The Scenic Hills Association has lodged a formal complaint with the General Manager of Campbelltown City Council over its management of the public hearing into the Catholic Metropolitan Cemeteries Trust proposal to rezone historic land at Varroville in the Scenic Hills for a 136,000 grave cemetery.
The association claims local residents were locked out and had to rely on a substandard sound system to hear the proceedings.
Even those registered to speak against the proposal were unable to gain entry until called in to give their presentations.
The NSW Government’s Sydney West Joint Regional Planning Panel (JRPP), which took the proposal out of council’s hands after council rejected it in March 2014, had said it would make the decision at the meeting after hearing views from the public – but didn’t.
Eighteen people had registered to speak against the cemetery, including three Labor councillors, and people flocked to hear the outcome.
“It was a shambles,’’ says association convenor Jacqui Kirkby.
“If this cemetery proposal now gets approved it will have no legitimacy in the eyes of the community.’’
The meeting was held in the council chamber on the third floor of the civic centre because the much larger ground floor hall was being used for pre-polling.
Ms Kirkby said the hearing could have been held in one of the many other halls in the area.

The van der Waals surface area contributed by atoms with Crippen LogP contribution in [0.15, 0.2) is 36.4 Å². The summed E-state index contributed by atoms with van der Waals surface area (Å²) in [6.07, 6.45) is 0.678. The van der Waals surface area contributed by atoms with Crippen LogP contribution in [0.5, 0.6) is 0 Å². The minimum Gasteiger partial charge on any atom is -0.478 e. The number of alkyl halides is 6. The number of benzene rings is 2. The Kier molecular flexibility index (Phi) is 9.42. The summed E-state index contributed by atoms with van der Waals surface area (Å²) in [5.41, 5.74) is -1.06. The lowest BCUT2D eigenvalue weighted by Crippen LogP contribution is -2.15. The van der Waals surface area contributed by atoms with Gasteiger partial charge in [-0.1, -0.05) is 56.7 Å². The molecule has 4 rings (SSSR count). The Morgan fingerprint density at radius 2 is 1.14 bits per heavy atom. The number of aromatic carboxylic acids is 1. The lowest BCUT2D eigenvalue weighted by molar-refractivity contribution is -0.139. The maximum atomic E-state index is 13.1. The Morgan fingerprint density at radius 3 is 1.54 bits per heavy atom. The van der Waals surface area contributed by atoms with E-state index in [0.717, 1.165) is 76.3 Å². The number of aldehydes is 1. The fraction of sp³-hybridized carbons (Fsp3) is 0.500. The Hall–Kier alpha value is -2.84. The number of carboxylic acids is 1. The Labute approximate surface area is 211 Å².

Location was not the only problem, though.
Ms Kirkby says security officers locked the doors to the downstairs lobby and were only letting in registered speakers due to the limited seating in the third floor chamber.
“But they had no list of registered speakers,’’ she said.
“Instead the Trust, its supporter base – funeral directors, church officer holders and land developers – were allowed in and packed out the chamber.’’
Only four of the Trust supporters allowed entry were listed as speakers.
Ms Kirkby says the local community, including the elderly and disabled, the Scenic Hills Association and most of the 18 speakers against the cemetery were kept downstairs listening to the meeting on barely audible speakers.
All others, including the owners of Varro Ville Homestead, had to sit in the ante-chamber.
“One registered speaker left before being called,’’ Ms Kirkby said.
[social_quote duplicate=”no” align=”default”]“When the sound system collapsed no one outside the main chamber could hear what was being said.[/social_quote]
“People who had been waiting for three hours to hear a decision had no choice but to leave.’’
Independent council candidate Nea Makowski said: “it was a disgrace that there was seating in the chamber for the proponents but not the true locals’’.